If you run a email newsletter or send other regular mass communications to your subscribers and clients, do you know how many of those people actually take a look at what you are sending them?
An important part of marketing isn't just getting the message out there, but determining the effectiveness of that message. You could be wasting valuable time and money by heading in the wrong direction.
When it comes to email marketing, the good news is that you don't need to spend thousands of dollars on fancy tools to ascertain if your message is getting through, and at least being looked at. Please note that the following can only be used with HTML email; there's no way to gauge open rates of plain text email.
Gauging HTML email open rates
If your email marketing is delivered via HTML email, gauging open rates is quite simple. Within each email, you most probably have images referencing back to your server - but if you *embed* the images in your email marketing, just a suggestion - don't. The reason for this is that it greatly increase the size of the email and can be particularly irritating to those people in a hurry to download their mail, or who are on dialup.
When someone opens your email, text and other non-image elements load immediately, but images need to be requested from the server. Each request to the server is recorded in its logs. If you have access to your server logs, or a stats application that processes your logs, you can then see how many times that image was loaded.
To make gauging open rates easier to discern and more accurate, consider the following:
Create a unique image for each mailout
Don't base your counts on a common image used in all your communications. Create a new image for each mailout. It can be something as simple as a 1 pixel x 1 pixel gif that is the same color as your html newsletter background. Remember that the smaller the file size, the better. You don't want your tracking image to slow down the rest of the newsletter images loading - a 1x1 pixel gif should be well under 50 bytes.
Name the file appropriately
Name the file so that you can easily recognize it as being a part of a particular mailout. I suggest using the date of the mailout as the file name, e.g 25feb05.gif
Image insertion point
The image should be referenced at the very bottom of the email. The reason for this is that some people still use preview windows in their email software. If the tracking image is placed at the top, you'll get some false readings - people who haven't really taken a decent look at the email, but have had it displaying in their preview window for a few seconds.
Ensure your stats application is configured
Many traffic reporting applications are only configured to show page views. Check the documentation to find out how to get it to display .gif requests.
No stats application? Try your server logs
Even if your stats application can't display .gif requests, or you use a remotely hosted tracking service (see below for more detail); most web hosts provide access to raw server logs. This is basically just a text file that contains every request that has been made to your server. You can use a text editor to open these logs and then count instances of the image file name. Studying your logs can also reveal other very interesting information about your visitors. Learn more about reading raw server logs.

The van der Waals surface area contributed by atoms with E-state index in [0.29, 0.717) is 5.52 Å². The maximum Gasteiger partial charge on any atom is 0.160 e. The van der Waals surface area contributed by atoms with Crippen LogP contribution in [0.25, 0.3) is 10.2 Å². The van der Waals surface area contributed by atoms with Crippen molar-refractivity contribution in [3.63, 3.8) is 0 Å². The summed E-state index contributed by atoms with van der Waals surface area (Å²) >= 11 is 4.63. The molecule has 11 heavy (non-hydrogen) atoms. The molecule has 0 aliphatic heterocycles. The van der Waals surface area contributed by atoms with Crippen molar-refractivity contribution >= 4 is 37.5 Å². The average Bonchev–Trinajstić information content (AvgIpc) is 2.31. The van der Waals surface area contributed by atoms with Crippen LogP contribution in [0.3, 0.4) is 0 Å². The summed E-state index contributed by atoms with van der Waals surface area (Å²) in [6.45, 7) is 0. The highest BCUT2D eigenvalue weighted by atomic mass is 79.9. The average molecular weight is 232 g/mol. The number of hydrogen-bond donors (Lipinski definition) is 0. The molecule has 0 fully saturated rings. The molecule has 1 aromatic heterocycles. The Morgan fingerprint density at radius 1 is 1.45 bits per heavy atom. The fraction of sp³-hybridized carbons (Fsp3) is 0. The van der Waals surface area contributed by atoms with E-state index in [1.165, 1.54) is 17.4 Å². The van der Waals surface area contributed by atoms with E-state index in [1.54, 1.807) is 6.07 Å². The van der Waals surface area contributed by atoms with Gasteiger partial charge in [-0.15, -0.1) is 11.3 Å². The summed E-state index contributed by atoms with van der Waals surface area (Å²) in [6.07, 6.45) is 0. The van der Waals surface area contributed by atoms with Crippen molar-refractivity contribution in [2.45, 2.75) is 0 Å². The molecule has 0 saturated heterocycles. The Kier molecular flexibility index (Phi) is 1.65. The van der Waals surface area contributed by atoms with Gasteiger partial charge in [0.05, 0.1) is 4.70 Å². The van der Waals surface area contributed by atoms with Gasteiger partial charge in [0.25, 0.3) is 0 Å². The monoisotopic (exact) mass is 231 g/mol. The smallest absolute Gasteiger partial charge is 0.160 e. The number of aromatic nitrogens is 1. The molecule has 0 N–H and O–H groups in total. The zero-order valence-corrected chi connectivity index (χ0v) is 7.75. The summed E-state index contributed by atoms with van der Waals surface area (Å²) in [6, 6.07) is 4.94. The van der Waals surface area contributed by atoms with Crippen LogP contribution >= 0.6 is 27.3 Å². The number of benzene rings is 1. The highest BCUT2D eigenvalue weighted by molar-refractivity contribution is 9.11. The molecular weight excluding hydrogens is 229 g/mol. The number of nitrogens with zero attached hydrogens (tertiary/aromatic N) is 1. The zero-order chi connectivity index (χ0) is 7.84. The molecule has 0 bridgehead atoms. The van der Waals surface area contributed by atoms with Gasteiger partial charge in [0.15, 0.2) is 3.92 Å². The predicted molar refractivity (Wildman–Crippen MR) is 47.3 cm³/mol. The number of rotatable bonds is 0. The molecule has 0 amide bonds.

Depending on the industry you are marketing to, you should track the results of your mailout for a week, although most of the opens will occur within the first 72 hours.
Calculating open rate
Nice and easy - divide the number of instances where the tracking image has been requested by the number of emails you sent out e.g.
200 image requests divided by 1000 emails sent = .2
Other issues to consider
While this method will give you a good idea of your email marketing open rates, bear in mind it's not totally accurate. There are a number of issues that will affect your statistics, including:
While these issues will have some impact on your statistics; it's not enough to be a major concern - it basically balances out.
Inserting stats counter code
More in-depth statistics
If you don't have the time to mess around with all this, then there are many fine autoresponder software and list manager applications that can track real-time stats on sent messages, unique and total clicks, opens, bounces, forwards and delivery rates - at a very reasonable price. Learn more about list managers and autoresponder software and try out some free trials. You can also pick up some related advice in my article: click tracking - software and tips.
What's a good open rate?
A "good" open rate greatly depends on the industry sector you're marketing to, the way that you acquired your subscribers and the type of relationship you have with them.
According to a study carried out by OptInNews a couple of years ago, business-to-business (B2B) email marketing has a higher overall open rate (71%) than business-to-consumer (B2C) email newsletters (41%). Note that these figures are based on scenarios where there is a legitimate and strong relationship with a subscriber base.
Once you have determined your open rate, no doubt you'll want to improve it - the subject of my next article; stay tuned :).
Further learning resources
Learn more about mailing list manager applications and autoresponder software
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